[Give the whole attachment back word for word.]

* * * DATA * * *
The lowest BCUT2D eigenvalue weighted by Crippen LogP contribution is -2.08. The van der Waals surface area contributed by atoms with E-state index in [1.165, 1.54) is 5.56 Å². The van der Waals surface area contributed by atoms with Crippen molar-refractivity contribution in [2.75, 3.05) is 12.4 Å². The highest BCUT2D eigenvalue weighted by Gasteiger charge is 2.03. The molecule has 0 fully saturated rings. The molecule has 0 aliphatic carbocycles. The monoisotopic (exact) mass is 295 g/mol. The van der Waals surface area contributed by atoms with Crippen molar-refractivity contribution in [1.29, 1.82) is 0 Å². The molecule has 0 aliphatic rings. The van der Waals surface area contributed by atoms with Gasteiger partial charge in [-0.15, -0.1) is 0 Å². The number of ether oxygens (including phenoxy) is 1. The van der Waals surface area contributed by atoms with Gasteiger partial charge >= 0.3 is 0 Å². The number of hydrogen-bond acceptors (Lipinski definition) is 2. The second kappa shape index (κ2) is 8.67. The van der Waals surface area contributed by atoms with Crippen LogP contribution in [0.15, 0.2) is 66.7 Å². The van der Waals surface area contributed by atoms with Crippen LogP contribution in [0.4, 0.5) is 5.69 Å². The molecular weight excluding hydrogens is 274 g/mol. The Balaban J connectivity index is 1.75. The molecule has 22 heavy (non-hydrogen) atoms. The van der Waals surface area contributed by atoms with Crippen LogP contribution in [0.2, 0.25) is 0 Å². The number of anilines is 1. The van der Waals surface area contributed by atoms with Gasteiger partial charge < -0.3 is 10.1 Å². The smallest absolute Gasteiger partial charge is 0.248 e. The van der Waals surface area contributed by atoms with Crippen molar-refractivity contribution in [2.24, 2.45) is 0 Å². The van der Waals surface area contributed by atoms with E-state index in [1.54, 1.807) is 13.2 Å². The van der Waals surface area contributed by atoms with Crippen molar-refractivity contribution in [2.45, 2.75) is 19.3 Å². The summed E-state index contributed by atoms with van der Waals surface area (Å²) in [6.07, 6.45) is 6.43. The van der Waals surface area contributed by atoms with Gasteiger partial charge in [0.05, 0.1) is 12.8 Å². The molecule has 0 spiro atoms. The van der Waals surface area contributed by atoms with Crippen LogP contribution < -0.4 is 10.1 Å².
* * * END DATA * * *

The lowest BCUT2D eigenvalue weighted by Crippen LogP contribution is -2.08. The van der Waals surface area contributed by atoms with E-state index in [1.165, 1.54) is 5.56 Å². The van der Waals surface area contributed by atoms with Crippen molar-refractivity contribution in [2.75, 3.05) is 12.4 Å². The highest BCUT2D eigenvalue weighted by Gasteiger charge is 2.03. The molecule has 0 fully saturated rings. The molecule has 0 aliphatic carbocycles. The monoisotopic (exact) mass is 295 g/mol. The van der Waals surface area contributed by atoms with Crippen molar-refractivity contribution in [1.29, 1.82) is 0 Å². The molecule has 0 aliphatic rings. The van der Waals surface area contributed by atoms with Gasteiger partial charge in [-0.15, -0.1) is 0 Å². The number of ether oxygens (including phenoxy) is 1. The van der Waals surface area contributed by atoms with Gasteiger partial charge >= 0.3 is 0 Å². The number of hydrogen-bond acceptors (Lipinski definition) is 2. The second kappa shape index (κ2) is 8.67. The van der Waals surface area contributed by atoms with Crippen LogP contribution in [0.15, 0.2) is 66.7 Å². The van der Waals surface area contributed by atoms with Crippen LogP contribution in [0.4, 0.5) is 5.69 Å². The molecular weight excluding hydrogens is 274 g/mol. The Balaban J connectivity index is 1.75. The molecule has 22 heavy (non-hydrogen) atoms. The van der Waals surface area contributed by atoms with Crippen LogP contribution in [0.2, 0.25) is 0 Å². The number of anilines is 1. The van der Waals surface area contributed by atoms with Gasteiger partial charge < -0.3 is 10.1 Å². The smallest absolute Gasteiger partial charge is 0.248 e. The van der Waals surface area contributed by atoms with Crippen molar-refractivity contribution in [2.24, 2.45) is 0 Å². The van der Waals surface area contributed by atoms with E-state index in [1.54, 1.807) is 13.2 Å². The van der Waals surface area contributed by atoms with Crippen molar-refractivity contribution in [2.45, 2.75) is 19.3 Å². The summed E-state index contributed by atoms with van der Waals surface area (Å²) in [6.07, 6.45) is 6.43. The van der Waals surface area contributed by atoms with Gasteiger partial charge in [0.05, 0.1) is 12.8 Å². The molecule has 0 spiro atoms. The van der Waals surface area contributed by atoms with Crippen LogP contribution < -0.4 is 10.1 Å².